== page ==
Twenty years ago, on the morning of January 28, 1986, a faulty O-ring seal in one of the Space Shuttle Challenger's booster rockets started a chain reaction that ended seventy-three seconds later in the loss of the shuttle and the deaths of all seven of its crewmembers. I didn't like Reagan much (obviously), but the speech he gave following the shuttle explosion is one of the greatest political speeches of the past several decades. To wit:
There's a coincidence today. On this day three hundred and ninety years ago, the great explorer Sir Francis Drake died aboard ship off the coast of Panama. In his lifetime the great frontiers were the oceans, and a historian later said, "He lived by the sea, died on it, and was buried in it." Well, today, we can say of the Challenger crew: their dedication was, like Drake's, complete.The quoted lines reference a poem written in 1941 by a nineteen-year-old Spitfire pilot named John Magee. Magee died a few months later, prompting his father to forward the poem to the Library of Congress, where it was included in an exhibition in 1942. And from thence to fame. (To this day, "High Flight" remains the official poem [who knew there were such things?] of both the Royal Canadian Air Force [for whom Magee flew] and the Royal Air Force [at whose base he was killed].)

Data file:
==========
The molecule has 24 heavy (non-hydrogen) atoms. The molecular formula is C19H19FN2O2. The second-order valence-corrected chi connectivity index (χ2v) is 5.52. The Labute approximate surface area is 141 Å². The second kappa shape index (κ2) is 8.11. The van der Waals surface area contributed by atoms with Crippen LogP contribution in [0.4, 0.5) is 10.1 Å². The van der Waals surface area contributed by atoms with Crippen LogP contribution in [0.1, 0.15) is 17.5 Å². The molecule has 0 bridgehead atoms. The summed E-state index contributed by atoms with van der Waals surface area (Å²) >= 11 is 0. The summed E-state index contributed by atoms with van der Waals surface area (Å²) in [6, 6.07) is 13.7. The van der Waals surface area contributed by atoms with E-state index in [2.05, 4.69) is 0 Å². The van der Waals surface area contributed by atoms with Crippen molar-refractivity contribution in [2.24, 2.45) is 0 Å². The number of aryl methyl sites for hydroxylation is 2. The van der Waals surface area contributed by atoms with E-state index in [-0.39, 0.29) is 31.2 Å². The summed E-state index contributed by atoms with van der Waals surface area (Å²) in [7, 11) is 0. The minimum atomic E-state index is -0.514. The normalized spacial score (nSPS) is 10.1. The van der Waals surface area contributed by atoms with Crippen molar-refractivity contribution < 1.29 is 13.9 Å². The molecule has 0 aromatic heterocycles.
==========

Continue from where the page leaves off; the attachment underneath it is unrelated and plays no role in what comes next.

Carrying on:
The crew of the space shuttle Challenger honored us by the manner in which they lived their lives. We will never forget them, nor the last time we saw them, this morning, as they prepared for their journey and waved goodbye and "slipped the surly bonds of earth" to "touch the face of God."